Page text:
Microservice architecture, implemented by combining various services made up of independent components. Hopes are high for it to serve as a highly effective architecture that can make IT service and business system adaptable to changes in environments. However, at the same time, there are also concerns regarding potential issues such as the difficulties involved in increased individual component overhead or in predicting the impact of failures.
In order to accelerate digital transformation (DX), Toshiba Digital Solutions uses this microservice architecture in Toshiba's IoT* "SPINEX" as well as making SPINEX a common platform for implementing IT modernization. We have explored methods for applying it to new social and industrial IT services and to existing systems, and have carried out extensive verification. In this issue, we introduce the true value and potential of microservice architecture, as well as examining its benefits through the actual SPINEX use examples.
* IoT: Internet of Things
Microservice architecture is a combination of small services (functions), and it is the polar opposite of conventional monolithic architecture, which packs all functions into a single application (Fig. 1).
Each service is implemented as an independent component, offering the advantage of making it possible to make changes and expansion in units of individual services. For example, if a heavy load is placed on a particular function and it results in delays, monolithic systems would require the entire application to be scaled out, which would affect all functions. However, with microservice architecture, it is possible to scale out only the microservice which causes an error, making the process efficient and eliminating waste. Microservice architecture, which can be used to change or expand services at the individual service level, is highly responsive to market needs and changes in business environments. It is a vital key to lead DX successful.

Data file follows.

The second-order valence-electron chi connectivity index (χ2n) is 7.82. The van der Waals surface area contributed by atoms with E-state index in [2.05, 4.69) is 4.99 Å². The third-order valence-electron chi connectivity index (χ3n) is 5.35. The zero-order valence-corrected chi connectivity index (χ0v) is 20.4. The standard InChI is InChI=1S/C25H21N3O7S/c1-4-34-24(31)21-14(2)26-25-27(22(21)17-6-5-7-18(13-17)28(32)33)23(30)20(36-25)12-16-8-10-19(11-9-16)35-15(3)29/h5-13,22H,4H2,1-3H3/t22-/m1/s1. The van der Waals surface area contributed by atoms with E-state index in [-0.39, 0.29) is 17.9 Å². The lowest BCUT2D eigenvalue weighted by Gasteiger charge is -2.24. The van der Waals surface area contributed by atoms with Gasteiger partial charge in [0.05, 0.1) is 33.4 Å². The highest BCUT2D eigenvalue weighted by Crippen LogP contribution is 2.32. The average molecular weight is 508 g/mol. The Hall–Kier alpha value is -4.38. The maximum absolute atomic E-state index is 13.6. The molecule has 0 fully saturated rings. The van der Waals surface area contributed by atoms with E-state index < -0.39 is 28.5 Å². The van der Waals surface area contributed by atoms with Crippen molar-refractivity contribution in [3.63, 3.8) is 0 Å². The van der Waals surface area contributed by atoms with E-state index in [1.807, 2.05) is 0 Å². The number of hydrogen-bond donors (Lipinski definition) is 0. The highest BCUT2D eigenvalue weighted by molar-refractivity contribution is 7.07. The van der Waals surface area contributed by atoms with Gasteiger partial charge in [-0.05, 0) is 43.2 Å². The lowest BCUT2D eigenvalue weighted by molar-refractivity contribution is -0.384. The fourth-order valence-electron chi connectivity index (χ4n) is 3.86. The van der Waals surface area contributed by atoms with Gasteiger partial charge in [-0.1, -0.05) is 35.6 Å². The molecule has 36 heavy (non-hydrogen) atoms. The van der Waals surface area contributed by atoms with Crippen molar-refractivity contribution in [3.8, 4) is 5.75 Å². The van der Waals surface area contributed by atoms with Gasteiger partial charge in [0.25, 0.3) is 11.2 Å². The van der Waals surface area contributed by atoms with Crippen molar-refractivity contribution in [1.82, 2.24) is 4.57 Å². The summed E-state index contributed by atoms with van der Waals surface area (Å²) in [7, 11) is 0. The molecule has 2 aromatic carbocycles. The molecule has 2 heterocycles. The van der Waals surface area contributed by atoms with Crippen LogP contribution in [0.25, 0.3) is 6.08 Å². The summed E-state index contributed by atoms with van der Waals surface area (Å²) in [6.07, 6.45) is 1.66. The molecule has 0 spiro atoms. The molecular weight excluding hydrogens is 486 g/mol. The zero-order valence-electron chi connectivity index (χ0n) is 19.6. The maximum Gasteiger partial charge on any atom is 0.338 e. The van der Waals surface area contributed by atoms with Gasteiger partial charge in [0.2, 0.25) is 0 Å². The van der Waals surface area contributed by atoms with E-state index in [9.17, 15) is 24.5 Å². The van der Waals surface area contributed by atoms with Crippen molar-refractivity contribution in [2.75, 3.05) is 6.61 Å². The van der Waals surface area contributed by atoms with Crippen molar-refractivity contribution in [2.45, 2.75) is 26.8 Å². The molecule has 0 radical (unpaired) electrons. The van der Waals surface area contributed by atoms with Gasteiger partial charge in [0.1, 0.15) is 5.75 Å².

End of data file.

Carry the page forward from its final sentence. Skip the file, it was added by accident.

To achieve DX, it is essential not only to create new IT services that use the latest digital technologies, but also to improve systems by making them more responsive to changes. We accomplish this by using our many years of experience with carrying out IT modernization for existing systems, rebuilding environments, connecting with public clouds and Software as a Service (SaaS) which are highly suited for adding new functions, and utilizing containers.
Toshiba Digital Solutions organizes IT modernization along the two axes, infrastructure modernization and application modernization, to offer another choice, "stepwise modernization*," which gradually increases the value provided by a system. When modernizing application, instead of switching all at once from monolithic applications to microservices, stepwise modernization gradually transitions, starting with the services that can most benefit from the microservice approach, eventually fully migrating to a microservice architecture. The goal is to revamp systems effectively, without stopping operations, based on customers' operation issues.
* Stepwise modernization is introduced in detail in #02.
Microservice architecture is exceptionally responsive to changes in social and business environments, but there are worries about the additional complexity of components, the additional overhead they require, and the increase in potential failure points. What kind of impact will be caused by calling finely segmented and distributed services against overall system performance and failure range? What effects will changes to individual services have on the system as a whole? These issues must be taken into consideration, and performance, operation and management risks must be eliminated when applying microservice architecture. This requires extensive experience and knowledge regarding application.
Toshiba Digital Solutions has deployed microservice architecture, which is still a rarity in corporate systems, mainly in our own systems, and is steadily building up a track record in this area. We hired microservice architecture as a component technology in Toshiba's IoT "SPINEX".
SPINEX offers a wealth of functions and services for achieving DX using the IoT. These interlink digital twins, which replicate field environments digitally, accurately and in real-time, and other advanced digital technologies such as edge computing, our communication AI* "RECAIUS", and the analytics AI "SATLYS". They help accurately monitor the status of things (devices), rapidly detect signs of imminent irregularities or failures, rectify these problems, support interaction with people, and create new services.